Bruce, Melanie, Sly and Syn cooling off.
A true glass-off
One day I was a little blue because it was my dear, sweet father's birthday. But that night we were blessed with the most spectacular sunset I had ever seen. It was a 360 degree sunset that lasted over an hour, with a double rainbow to the east and this to the west:
We all gathered up top for happy hour and to enjoy nature's spectacular show. I felt like Dad was  there with us enjoying the sunset.
The night before we hit the California coastline we sailed into a dense fogbank. The wind died and we had to motor, but that was a lot better than experiencing the notorious "Gale Alley" which we were dreading. We had a friend who had to abandon his boat two years earlier in that very spot due to horrible weather, so we were fine with motoring in. It had gotten progressively cooler but the fog was downright freezing. We approached the Golden Gate Bridge just after sunrise.

It took us all day to clean the boat and put her away properly. After making sure our boat was shipshape our journey was completed.

The next couple of years were spent going on day sails with friends and the occasional boat-camping excursions such as anchoring off of Angel Island, sailing up to Drake's Bay and cruising in the Delta. Now we are getting ready for our next adventure; we want to sail Cinnabar down to Mexico for the winter. Fingers crossed that we will be out of here before Christmas. Stay tuned...

Sunday, December 2, 2012

Cinnabar is Ten years old!

I don't know how many years old that is in boat years; hopefully not as many as dog years. But I will point out that many of Cinnabar's systems are "Discontinued", or "Out of Business", or "Upgraded", all nice ways of saying we are SOL when it comes to getting parts. Of the numerous irksome incidents of this type here are a couple of recent examples...

Windlass motor = broken. Windlass brand purchased by Lewmar and "Discontinued". So Tom rebuilt the motor, sanded and repainted the body, and reassembled. This little exercise took about two weeks, including J-B Welding the magnets back into the motor case incorrectly, blow-torching them out, and re-gluing. Re-torch, re-glue. Believe me, this could be a novel all by itself.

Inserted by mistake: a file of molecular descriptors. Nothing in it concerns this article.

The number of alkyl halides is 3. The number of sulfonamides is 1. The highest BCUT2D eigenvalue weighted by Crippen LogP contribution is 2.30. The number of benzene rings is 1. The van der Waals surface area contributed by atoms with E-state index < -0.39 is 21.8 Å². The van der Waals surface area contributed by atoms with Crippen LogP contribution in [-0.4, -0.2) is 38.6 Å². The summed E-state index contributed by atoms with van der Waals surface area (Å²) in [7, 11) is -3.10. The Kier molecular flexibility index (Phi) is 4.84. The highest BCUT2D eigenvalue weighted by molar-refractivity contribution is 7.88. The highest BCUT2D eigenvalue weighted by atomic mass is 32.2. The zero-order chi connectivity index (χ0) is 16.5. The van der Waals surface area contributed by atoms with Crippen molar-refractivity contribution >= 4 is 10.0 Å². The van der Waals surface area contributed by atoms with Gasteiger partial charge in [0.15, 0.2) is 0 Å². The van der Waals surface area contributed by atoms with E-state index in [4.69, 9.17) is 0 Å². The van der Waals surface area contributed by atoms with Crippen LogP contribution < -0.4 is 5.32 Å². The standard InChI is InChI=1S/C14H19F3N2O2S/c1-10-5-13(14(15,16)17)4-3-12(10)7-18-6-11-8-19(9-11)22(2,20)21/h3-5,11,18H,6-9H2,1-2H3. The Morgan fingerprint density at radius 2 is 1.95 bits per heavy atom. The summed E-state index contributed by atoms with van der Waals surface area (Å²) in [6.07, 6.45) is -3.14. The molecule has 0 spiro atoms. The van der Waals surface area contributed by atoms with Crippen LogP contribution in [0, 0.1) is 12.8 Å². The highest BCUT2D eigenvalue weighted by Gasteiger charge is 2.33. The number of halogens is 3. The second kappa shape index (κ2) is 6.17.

Broadwater Marine Stove = two of the four burners inoperable, broiler inoperable. Brand is "Out of Business" and we have read on several forums of people's frustrations trying, and failing, to get parts for these stoves. One of the aft burner knobs was frozen when we purchased the boat. The valve itself was aluminum next to brass and the metals had corroded and fused. Also, inside the valve assembly the tiny thermocouple had corroded. After months of trying to find parts Tom finally found these thermocouples from a company in England and managed to convince them to sell him some.

The aluminum valve broke when we tried to separate them but Tom was able to rout it out somehow and make it serviceable.

Coming back from Hawaii in 2010 we got some salt water in the rear right burner and it was on its way to corroding too. What happens is the water goes into the burner and then runs down to the valve to start corroding everything. Bad design on an otherwise great stove, and stupid of us to let water get into the stove. Anyhow, Tom managed to pull apart the valve and regrease it so all he had to do was replace the magnetic unit in the thermocouple. He also replaced the delicate springs and e-clips on the other burners that were becoming corroded. He also serviced the burner in the broiler which had never worked before either. Now it does. He serviced and re-greased the entire stove and oven.

Honestly, I didn't think it was possible to get both of those rear burners working. We even called the boat builder in New Zealand and he said nobody services those stoves anymore so we should get a new one. HA!!!  Check it out now...

As you can see I'm all ready to whip up some seared scallops on potato cakes sauced with a beurre blanc and served with a side of steamed asparagus and freshly-baked rolls. Oh wait, I have four burners but I only have three pans!